Background: Periodontitis is an infectious disease that manifests as alveolar bone loss surrounding the roots of teeth. Diabetes aggravates periodontitis-induced alveolar bone loss via suppression of bone formation. Intermittent parathyroid hormone (PTH) administration displays an anabolic effect on bone. In this study, we investigated the effect of intermittent PTH administration on alveolar bone loss in type 1 diabetic rats with periodontitis. Methods: Rats were divided into control (C), periodontitis (P), periodontitis treated with PTH (P + PTH), diabetes with periodontitis (DP), and diabetes with periodontitis treated with PTH (DP + PTH) groups. To induce type 1 diabetes, rats were injected with streptozotocin and periodontitis was induced bilaterally by applying ligatures to the mandibular first molars for 30 days. During the experimental period, the P + PTH and DP + PTH groups were subcutaneously injected with PTH (40 μg/kg) three times per week, whereas the C, P, and DP groups were injected with citrate buffer. To observe the mineralization of the alveolar bone, the DP and DP + PTH groups were injected with calcein on days 10 and 27, and with alizarin red on day 20. Thirty days after ligation, histological findings and fluorescence labeling were analyzed in the furcations of the mandibular first molars. Sclerostin-positive osteocytes were assessed by immunohistochemical analyses. Results: The DP groups had smaller areas of alveolar bone than the other groups, and the DP + PTH group had a larger alveolar bone area than the DP group. The DP group had less osteoid formation than the C group, whereas the DP + PTH had greater osteoid formation than the DP group. Fluorescence labeling results revealed that the DP + PTH group had more mineral deposition on the alveolar bone than the DP group. The DP + PTH group exhibited lower percentage of sclerostin-positive osteocytes in alveolar bone than the DP group. Conclusions: Intermittent PTH administration diminishes alveolar bone loss and sclerostin expression in osteocytes, but increases osteoid formation and mineralization, suggesting that intermittent PTH administration attenuates diabetes-aggravated alveolar bone loss by the induction of bone formation. PTH-induced bone formation may be related to the regulation of osteocytic sclerostin expression in type 1 diabetic rats with periodontitis.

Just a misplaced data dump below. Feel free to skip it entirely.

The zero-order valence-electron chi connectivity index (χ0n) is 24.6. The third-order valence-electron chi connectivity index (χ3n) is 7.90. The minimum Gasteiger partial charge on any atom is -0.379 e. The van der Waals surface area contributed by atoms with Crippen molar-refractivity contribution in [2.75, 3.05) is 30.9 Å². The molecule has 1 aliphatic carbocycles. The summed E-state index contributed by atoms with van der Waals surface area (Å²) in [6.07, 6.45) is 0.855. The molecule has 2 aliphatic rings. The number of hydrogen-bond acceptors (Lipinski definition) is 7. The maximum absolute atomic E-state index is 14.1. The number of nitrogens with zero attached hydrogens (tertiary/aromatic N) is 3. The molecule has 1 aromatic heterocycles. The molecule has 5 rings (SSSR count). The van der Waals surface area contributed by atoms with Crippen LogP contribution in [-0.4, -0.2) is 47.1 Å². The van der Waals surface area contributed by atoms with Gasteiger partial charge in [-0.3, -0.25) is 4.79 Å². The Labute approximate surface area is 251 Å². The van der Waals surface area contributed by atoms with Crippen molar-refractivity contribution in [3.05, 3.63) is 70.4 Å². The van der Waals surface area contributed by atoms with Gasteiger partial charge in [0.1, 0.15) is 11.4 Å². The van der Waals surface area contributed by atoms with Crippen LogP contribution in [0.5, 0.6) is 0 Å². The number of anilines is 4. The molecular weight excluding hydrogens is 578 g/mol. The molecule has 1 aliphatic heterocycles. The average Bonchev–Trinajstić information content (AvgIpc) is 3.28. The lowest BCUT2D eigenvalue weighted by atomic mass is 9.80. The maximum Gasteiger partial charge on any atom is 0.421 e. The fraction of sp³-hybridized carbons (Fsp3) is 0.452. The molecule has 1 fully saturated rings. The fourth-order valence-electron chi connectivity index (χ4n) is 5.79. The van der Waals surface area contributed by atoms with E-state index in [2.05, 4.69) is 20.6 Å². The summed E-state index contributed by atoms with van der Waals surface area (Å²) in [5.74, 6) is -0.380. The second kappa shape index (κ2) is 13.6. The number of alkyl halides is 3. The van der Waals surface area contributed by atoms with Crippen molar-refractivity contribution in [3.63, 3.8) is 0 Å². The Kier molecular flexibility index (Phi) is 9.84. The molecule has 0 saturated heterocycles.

Bibliographical noteFunding Information:
This research was supported by Basic Science Research Program through the National Research Foundation of Korea (NRF) funded by the Ministry of Sci‑ ence, ICT and Future Planning (NRF‑2014R1A2A1A11049412). This study was supported by the Yonsei University College of Dentistry Fund (6‑2016‑0015).
© 2018 The Author(s).
All Science Journal Classification (ASJC) codes
- Biochemistry, Genetics and Molecular Biology(all)